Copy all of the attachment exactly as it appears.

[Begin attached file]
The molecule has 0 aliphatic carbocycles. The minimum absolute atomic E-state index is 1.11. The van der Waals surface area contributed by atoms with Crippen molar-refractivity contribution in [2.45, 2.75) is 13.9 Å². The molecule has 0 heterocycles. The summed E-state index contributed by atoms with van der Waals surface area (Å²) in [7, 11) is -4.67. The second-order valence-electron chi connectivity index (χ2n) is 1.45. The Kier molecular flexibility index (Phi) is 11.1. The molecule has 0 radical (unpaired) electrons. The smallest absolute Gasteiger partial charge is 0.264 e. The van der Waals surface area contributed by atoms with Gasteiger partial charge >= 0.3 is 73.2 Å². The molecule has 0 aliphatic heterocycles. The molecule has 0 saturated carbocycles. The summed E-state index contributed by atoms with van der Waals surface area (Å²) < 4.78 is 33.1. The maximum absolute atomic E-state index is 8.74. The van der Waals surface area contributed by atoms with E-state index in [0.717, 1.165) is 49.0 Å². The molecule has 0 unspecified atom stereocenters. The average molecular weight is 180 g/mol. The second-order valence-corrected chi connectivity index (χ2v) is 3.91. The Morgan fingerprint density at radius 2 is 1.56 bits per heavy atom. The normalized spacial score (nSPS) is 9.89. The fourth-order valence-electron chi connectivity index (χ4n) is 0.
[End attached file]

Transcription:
The molecule has 0 aliphatic carbocycles. The minimum absolute atomic E-state index is 1.11. The van der Waals surface area contributed by atoms with Crippen molar-refractivity contribution in [2.45, 2.75) is 13.9 Å². The molecule has 0 heterocycles. The summed E-state index contributed by atoms with van der Waals surface area (Å²) in [7, 11) is -4.67. The second-order valence-electron chi connectivity index (χ2n) is 1.45. The Kier molecular flexibility index (Phi) is 11.1. The molecule has 0 radical (unpaired) electrons. The smallest absolute Gasteiger partial charge is 0.264 e. The van der Waals surface area contributed by atoms with Gasteiger partial charge >= 0.3 is 73.2 Å². The molecule has 0 aliphatic heterocycles. The molecule has 0 saturated carbocycles. The summed E-state index contributed by atoms with van der Waals surface area (Å²) < 4.78 is 33.1. The maximum absolute atomic E-state index is 8.74. The van der Waals surface area contributed by atoms with E-state index in [0.717, 1.165) is 49.0 Å². The molecule has 0 unspecified atom stereocenters. The average molecular weight is 180 g/mol. The second-order valence-corrected chi connectivity index (χ2v) is 3.91. The Morgan fingerprint density at radius 2 is 1.56 bits per heavy atom. The normalized spacial score (nSPS) is 9.89. The fourth-order valence-electron chi connectivity index (χ4n) is 0.